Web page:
One of the most common grammar problems that writers have is proper comma usage. Even though, the rules are fairly simple the best of the best can still get tripped up on comma usage. I found this great video that easily sums up the main comma rules in about 6 minutes. Instead of pouring over grammar books, take an occasional break from your writing and brush up on your comma usage while enjoying a video.
- Use a comma when two independent clauses (clause that can stand by itself) are linked by a conjunction (for, and, nor, but, or, yet, so).
- Use a comma to separate a list of three or more items.
- Use a comma when using two or more adjectives to describe someone or something.
- Use a comma when a dependent clause comes before an independent clause.
- Use commas when giving extra information in the middle of a sentence, which is called an adjective clause.
- Use a comma before a direct quote.
- Use a comma before and after a name to get someone’s attention.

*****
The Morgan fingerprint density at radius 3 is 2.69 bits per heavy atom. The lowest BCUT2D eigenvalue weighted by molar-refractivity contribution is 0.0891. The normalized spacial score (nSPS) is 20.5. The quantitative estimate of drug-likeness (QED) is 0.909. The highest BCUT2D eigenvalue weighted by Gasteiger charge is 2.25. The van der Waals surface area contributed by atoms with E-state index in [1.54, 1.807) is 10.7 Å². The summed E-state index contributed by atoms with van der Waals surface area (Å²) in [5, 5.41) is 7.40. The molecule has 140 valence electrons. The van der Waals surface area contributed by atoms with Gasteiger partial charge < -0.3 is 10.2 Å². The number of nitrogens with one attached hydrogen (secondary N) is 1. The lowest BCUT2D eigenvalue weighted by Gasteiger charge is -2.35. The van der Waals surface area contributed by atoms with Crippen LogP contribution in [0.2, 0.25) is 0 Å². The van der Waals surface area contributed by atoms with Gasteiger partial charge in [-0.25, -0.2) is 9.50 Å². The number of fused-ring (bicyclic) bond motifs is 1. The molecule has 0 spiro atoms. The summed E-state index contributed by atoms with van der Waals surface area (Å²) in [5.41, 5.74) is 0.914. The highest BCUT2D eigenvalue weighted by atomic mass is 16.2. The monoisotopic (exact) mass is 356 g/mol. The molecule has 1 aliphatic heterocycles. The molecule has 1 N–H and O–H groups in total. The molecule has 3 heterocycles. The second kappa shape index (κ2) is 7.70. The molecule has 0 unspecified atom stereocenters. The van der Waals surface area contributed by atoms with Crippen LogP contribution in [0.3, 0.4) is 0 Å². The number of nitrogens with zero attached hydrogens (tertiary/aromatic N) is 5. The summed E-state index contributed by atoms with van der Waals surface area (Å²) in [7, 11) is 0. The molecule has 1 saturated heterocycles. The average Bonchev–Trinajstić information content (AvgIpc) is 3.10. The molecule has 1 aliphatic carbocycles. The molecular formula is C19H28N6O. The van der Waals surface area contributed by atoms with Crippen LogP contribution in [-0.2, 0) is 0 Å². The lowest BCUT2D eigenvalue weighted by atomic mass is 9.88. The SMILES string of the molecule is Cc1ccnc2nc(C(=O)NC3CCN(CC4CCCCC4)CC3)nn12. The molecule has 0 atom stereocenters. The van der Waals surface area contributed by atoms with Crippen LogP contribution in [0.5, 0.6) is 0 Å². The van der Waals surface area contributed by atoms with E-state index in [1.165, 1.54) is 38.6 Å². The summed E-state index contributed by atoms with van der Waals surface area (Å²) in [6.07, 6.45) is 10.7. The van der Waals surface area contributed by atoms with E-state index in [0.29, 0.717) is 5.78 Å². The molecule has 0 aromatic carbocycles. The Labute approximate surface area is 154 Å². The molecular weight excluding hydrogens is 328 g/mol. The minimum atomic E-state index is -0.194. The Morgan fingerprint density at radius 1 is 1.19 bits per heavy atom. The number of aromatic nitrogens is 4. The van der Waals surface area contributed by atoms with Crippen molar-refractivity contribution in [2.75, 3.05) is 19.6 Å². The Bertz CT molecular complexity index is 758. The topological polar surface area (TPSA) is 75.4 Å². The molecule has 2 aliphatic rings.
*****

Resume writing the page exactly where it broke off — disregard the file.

- Use a comma when using a transition word (therefore, consequently).
You would think after all of those years of Saturday morning School House Rock we would all have these rules down, yet they seem to trip up the best of us.
If any of you have ever done any writing for online services, such as Textbroker you know they can be very strict when it comes to commas. In fact, instead of being frustrated and thinking some editor wouldn’t know good writing if it bit them, it just might be better to learn the rules and go with it. Here is an informative comma article by a Textbroker editor.
Also if you would like a larger list of transition word, which apply to rule number 8, here is a comprehensive list.
The best way to conquer English Grammar and proper writing and punctuation is to work on small sections at a time. There are tons of great resources available online and in the library or bookstore. Here is a glossary of English Grammar Terms that could keep most of us busy for a long time.by